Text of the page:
What can one learn from Turkish elections?
Turkey's election authority chief early on Monday morning declared Turkish President Recep Tayyip Erdogan the winner of the presidential poll, with 53% of the votes. The AKP leader hours earlier claimed victory in the presidential and parliamentary elections on Sunday, saying he has been given a "strong mandate" by the people. Opposition leaders have alleged electoral fraud.
Several world leaders were quick to congratulate Erdogan, according to state-run Anadolu Agency, including Hungary's Prime Minister Viktor Orban.
The main challenger to Erdogan, centre-left candidate Muharrem Ince, had warned that an Erodogan win will lead to authoritarian rule.
This year's elections were unprecedented, as Erdogan will wield executive powers — and the prime minister post will be booted.
Here are five key takeaways from the Turkish election:
Erdogan pre-emptively declares victory
Defying critics, including the opposition, who said the ballots were still being counted before the winner can be announced — Erdogan held a press conference to declare outright victory in the presidential race. The incumbent said the electorate had given him a “strong mandate” to enact executive reforms and fulfill his campaign promises.
"I hope nobody will try to cast a shadow on the results and harm democracy in order to hide their own failure," he added, a nod to the opposition candidates who had so far refused to concede defeat amid claims of electoral fraud.
But despite Erdogan’s success, the ruling AKP party failed to secure the 300 seats necessary to maintain their majority in parliament, meaning their alliance with the nationalist MHP, who would bring their tally from 293 to 343, must hold so their power is assured.
The opposition 'concede defeat'
In a sign of the times, the leader of the opposition Republican People’s Party (CHP) reportedly conceded defeat late on Sunday in a WhatsApp message. On Fox TV, reporter Ismail Kucukkaya said Muharrem Ince told him, “the guy won”, referring to Erdogan. This was later confirmed by a news director at the pro-CHP Halk TV channel. Ince eventually announced that he would address the nation himself at CHP headquarters on Monday after the Supreme Election Board (YSK) releases their results.
Meanwhile, the Islamic SP party called on their supporters to “respect the democratic result”, while Good Party presidential candidate Meral Aksener said she would make a public statement on Wednesday.
Turkey’s pro-Kurdish party to enter parliament
Despite the fact that their co-leader Selahattin Demirtas has been imprisoned for almost two years on political and security charges, the pro-Kurdish HDP party (Peoples' Democratic Party) still managed to secure more than 10% of the national vote needed to secure seats in the assembly. The result means they will hold 46 seats in the new chamber, making them the second-largest opposition party.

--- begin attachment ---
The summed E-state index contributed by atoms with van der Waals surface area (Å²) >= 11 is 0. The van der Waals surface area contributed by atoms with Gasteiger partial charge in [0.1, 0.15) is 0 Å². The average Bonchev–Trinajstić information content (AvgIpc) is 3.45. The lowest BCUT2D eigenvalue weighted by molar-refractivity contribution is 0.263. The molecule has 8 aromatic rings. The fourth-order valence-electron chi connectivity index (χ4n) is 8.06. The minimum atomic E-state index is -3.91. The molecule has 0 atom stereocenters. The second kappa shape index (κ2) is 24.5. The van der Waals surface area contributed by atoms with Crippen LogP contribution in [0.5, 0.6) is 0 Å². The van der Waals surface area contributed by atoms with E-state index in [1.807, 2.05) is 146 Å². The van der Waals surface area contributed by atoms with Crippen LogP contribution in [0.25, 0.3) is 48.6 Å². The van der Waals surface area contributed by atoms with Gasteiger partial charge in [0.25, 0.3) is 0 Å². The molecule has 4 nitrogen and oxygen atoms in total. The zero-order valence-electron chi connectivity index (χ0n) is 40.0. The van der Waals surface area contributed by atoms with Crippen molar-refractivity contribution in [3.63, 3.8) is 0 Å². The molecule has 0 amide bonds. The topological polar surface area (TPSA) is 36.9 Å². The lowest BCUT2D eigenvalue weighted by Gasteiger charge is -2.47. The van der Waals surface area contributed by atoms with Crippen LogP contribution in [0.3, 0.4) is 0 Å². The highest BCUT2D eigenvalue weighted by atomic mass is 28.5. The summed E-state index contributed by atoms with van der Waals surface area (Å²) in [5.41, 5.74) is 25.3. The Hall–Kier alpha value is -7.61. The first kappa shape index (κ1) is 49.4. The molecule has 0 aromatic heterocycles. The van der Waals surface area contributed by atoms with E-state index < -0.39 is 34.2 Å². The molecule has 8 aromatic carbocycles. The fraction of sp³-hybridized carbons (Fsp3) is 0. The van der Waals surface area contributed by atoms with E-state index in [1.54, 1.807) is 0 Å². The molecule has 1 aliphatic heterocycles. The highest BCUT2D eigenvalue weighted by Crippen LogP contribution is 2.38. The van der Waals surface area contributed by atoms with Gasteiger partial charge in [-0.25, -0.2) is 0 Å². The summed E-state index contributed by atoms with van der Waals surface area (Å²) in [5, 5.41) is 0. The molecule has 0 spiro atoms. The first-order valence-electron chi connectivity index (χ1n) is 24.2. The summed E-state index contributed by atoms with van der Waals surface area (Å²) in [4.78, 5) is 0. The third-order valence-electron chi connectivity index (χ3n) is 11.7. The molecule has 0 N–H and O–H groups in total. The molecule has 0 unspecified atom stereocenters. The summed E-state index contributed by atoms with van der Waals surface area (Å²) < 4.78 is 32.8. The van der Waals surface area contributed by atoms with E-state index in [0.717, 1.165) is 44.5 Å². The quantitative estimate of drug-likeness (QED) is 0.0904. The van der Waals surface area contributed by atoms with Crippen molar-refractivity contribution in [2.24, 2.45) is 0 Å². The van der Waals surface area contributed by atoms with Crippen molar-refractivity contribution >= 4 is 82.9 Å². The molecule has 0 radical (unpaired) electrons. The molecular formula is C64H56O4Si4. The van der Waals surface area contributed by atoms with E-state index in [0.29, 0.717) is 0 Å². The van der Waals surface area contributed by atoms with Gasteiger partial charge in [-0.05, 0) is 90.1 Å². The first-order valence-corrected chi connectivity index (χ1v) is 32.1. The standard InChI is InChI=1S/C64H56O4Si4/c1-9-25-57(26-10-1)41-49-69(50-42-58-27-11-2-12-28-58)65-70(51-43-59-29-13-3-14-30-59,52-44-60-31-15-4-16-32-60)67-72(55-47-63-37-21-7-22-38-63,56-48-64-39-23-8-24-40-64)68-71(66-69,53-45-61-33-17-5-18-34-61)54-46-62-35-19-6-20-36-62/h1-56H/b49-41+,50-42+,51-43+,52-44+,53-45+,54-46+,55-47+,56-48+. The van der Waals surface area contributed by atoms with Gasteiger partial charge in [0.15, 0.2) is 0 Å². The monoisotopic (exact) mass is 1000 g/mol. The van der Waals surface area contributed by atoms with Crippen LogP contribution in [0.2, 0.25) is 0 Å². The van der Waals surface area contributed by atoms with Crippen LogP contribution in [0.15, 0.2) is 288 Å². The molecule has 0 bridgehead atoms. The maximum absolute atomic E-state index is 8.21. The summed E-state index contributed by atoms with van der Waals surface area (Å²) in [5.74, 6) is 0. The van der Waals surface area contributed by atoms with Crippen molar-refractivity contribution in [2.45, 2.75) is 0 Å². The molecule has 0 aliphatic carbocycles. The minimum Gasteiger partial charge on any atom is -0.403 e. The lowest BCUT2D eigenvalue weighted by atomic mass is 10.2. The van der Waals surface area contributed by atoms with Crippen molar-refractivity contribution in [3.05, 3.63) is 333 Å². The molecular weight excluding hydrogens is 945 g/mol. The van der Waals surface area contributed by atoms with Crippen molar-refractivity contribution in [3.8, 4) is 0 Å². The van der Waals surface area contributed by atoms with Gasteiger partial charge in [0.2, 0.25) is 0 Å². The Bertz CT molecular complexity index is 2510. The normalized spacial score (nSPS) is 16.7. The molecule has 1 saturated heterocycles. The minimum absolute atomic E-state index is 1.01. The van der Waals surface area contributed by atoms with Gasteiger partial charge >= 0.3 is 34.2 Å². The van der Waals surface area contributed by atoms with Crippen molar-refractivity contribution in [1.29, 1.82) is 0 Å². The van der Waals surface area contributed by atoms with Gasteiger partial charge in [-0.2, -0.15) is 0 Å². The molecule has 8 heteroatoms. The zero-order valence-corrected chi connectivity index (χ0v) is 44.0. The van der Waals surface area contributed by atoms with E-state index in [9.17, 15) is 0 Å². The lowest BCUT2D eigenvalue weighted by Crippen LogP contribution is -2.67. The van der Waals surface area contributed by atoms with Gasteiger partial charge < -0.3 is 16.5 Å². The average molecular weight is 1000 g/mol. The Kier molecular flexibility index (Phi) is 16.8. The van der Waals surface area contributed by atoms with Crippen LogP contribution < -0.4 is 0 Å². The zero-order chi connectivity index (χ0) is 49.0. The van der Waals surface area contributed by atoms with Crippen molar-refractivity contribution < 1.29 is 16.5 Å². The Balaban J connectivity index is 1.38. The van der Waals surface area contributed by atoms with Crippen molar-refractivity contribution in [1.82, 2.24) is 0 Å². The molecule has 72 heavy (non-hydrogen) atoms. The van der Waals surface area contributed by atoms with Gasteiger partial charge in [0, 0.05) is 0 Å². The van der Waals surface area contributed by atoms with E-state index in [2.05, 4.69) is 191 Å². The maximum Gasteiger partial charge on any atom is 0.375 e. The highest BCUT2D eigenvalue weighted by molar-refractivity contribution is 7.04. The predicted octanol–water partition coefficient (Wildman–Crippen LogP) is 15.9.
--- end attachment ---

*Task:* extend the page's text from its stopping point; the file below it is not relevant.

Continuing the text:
The left-wing, socialist group also made small gains in this election, with more candidates overall (67), compared to the previous poll in 2015 when they secured 10.75% of the vote with 59 deputies. Prior to Sunday’s vote, it was feared that anti-Kurdish sentiment in the country, which has worsened amid ongoing clashes between Turkish soldiers and Kurds in northern Syria, had put paid to their electoral hopes.
The Nationalist Movement Party makes shock gains
The far-right party MHP defied the odds when they scooped over 11% of the national vote – double what most polls had predicted. It means the party, which joined forces with the AKP via the People’s Alliance ahead of the election, is kingmaker and will have sway in any political negotiations concerning the makeup of a new broadcast regulator and the election of the next speaker. It is unlikely, however, they will put up much resistance against Erdogan’s executive reforms as he takes up another five years in office.
For the first time ever, parliamentary and presidential elections are being held on the same day. Under the new system there will no longer be a prime minister, nor ...
Unlike previous Presidents, Erdogan will have almost unfettered power over the executive and judiciary. He will be tasked with appointing 12 out of 15 Supreme Court judges, he has suggested the state of emergency will be lifted after two years, and he has vowed to become more involved in monetary policy in an effort to reverse Turkey’s ailing economy. Meanwhile, the AKP must work with the hardline MHP to retain power, which means MHP-supported military operations in Syria will likely intensify in a bid to eliminate “terrorists”in the region, according to Erdogan, and to stave off any chance of the Syrian People's Protection Units (YPG) and Democratic Union Party (PYD) from forming an autonomous state on the border.For the first time ever, parliamentary and presidential elections are being held on the same day. Under the new system there will no longer be a prime minister, nor ...